My theory now is that it must depend upon the yarn quality. After all, I am sure all the socks knitted a century ago would have been in pure wool. Yes, I am sure they went into holes, that's why there are lots of stories about darning of socks. Maybe the sales assistants of today don't know how to darn, or couldn't be bothered. Obviously the yarn manufactures have worked out a better way to make them last longer, and make them prettier. Some of the sock yarns out today are very clever & stunning when knitted up.

I am now knitting another pair, this time in a pretty coloured speciality sock yarn. It will be interesting to note the difference between the two.

I am also hoping to get to wear them at least once this year. We are still in mid winter, but the forecast for this coming week will be more like spring. 

Thursday, July 24, 2014

Lace Fish Finally Finished!

Yeh! He's finally finished! My bobbin lace fish that has been on my lace pillow for such a loooooooong time! I won't say how long, but all my lace friends know exactly how long he has been on there.

He was supposed to go on a lovely trip overseas quite some time ago, but was not finished in time. There was even supposed to be a second one,  mirrored, so that I could join them together to make a 3D fish with padding in the middle. Mmmmm............. yeah right.................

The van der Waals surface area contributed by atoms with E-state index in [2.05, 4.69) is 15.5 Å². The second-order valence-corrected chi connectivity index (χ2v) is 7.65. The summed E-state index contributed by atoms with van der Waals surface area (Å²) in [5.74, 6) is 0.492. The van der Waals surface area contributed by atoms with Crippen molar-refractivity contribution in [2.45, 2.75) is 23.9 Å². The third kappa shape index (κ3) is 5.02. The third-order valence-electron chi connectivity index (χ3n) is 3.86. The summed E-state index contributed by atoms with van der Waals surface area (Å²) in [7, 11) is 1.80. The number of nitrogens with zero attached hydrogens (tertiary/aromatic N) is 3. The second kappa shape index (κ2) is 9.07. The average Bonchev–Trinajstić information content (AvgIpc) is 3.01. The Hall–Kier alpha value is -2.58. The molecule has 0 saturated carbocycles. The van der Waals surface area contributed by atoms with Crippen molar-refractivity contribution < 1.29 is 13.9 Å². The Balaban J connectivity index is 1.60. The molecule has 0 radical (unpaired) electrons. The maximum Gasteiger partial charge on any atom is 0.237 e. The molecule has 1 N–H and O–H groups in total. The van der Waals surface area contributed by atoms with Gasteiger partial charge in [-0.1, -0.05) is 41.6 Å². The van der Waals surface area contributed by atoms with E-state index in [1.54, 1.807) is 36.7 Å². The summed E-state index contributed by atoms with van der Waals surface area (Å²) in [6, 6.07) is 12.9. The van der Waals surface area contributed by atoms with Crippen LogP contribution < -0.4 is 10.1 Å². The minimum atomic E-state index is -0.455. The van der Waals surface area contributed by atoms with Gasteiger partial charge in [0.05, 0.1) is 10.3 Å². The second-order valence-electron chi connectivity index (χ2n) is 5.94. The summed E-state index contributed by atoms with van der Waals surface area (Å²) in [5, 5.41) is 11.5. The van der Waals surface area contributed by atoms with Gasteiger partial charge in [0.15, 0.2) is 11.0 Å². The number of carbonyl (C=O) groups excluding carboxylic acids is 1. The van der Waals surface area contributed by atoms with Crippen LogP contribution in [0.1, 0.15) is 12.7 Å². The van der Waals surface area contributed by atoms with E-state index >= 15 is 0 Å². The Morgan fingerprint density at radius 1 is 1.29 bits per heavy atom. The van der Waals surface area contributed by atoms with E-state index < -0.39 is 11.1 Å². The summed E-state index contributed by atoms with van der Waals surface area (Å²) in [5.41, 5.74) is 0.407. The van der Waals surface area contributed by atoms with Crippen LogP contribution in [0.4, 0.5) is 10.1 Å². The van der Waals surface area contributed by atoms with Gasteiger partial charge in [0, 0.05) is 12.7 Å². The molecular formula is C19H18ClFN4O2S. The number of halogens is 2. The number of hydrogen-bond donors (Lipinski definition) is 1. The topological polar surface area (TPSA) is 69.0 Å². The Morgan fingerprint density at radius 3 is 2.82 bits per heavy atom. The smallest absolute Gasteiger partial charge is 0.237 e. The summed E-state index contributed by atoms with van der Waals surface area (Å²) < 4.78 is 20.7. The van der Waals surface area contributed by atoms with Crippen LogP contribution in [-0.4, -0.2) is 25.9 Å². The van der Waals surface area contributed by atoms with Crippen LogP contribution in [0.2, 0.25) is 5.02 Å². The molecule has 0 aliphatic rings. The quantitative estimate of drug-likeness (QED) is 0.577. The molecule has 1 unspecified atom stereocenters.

He is made with Guttermann 100% cotton sewing thread, a  Guttermann metallic thread, and a DMC variegated Special Dentelles 80 thread. Consequently lots of joining in, leaving out, sewings, & ends to finish off. His eye is a tally, which is cringe worthy in the lace world, but I am happy with mine. The orange half stitch 'scales' leave a bit to be desired though. I personally think half stitch is cringe worthy, but then again this is the first time I have done half stitch in 15 years. Maybe I just need more practice.

It was such a learning experience, and there are mistakes everywhere, but he is finished & I am proud to say I have made him.

So now that my lace pillow is free, what's next? Hopefully a  beautiful Bedfordshire handkerchief edging. I have thread & fabric ready to go, my pricking is nearly ready, then I have to wind some bobbins & I will be in business!Watch this space.

Wednesday, June 25, 2014

Some More Winter Warmers

Behold, another pair of gloves.

After knitting the last pair, and finding them so comfortable & warm, I wanted some more, in a different colour & style of course. I had been checking our local Lincraft store for some more of the same yarn, but it took a while to come in. When it did, I grabbed some more colours.

With this pair I didn't want the fancy lace pattern of before, I wanted to de-construct the pattern into a plain stocking stitch one, so then I could change it again to whatever I want. This is the plain stocking stitch version, with a little moss stitch cuff. I wanted to try out different cuff versions as I am not fussed with ribs. Although ribs are functional, I want something different.

My next pair will be different again. I will use this de-constructed pattern, but add in a little more style. So watch this space to see what's next!

Friday, May 09, 2014

Winter Warmers

My new gloves are finally finished! This pair were born after finishing this  scarf . I had originally bought three balls of yarn,  Paytons Embrace, a 2 ply of  90% Merino , 10%  Silk. Beautiful yarn! So soft and warm. The original purchase was for a scarf, which is what I did, but I only used half of the yarn and I still had a ball and a half left. What do do with it? I could make another scarf, but how many green scarves do I need, even if they are different patterns? So then my mind went to matching gloves.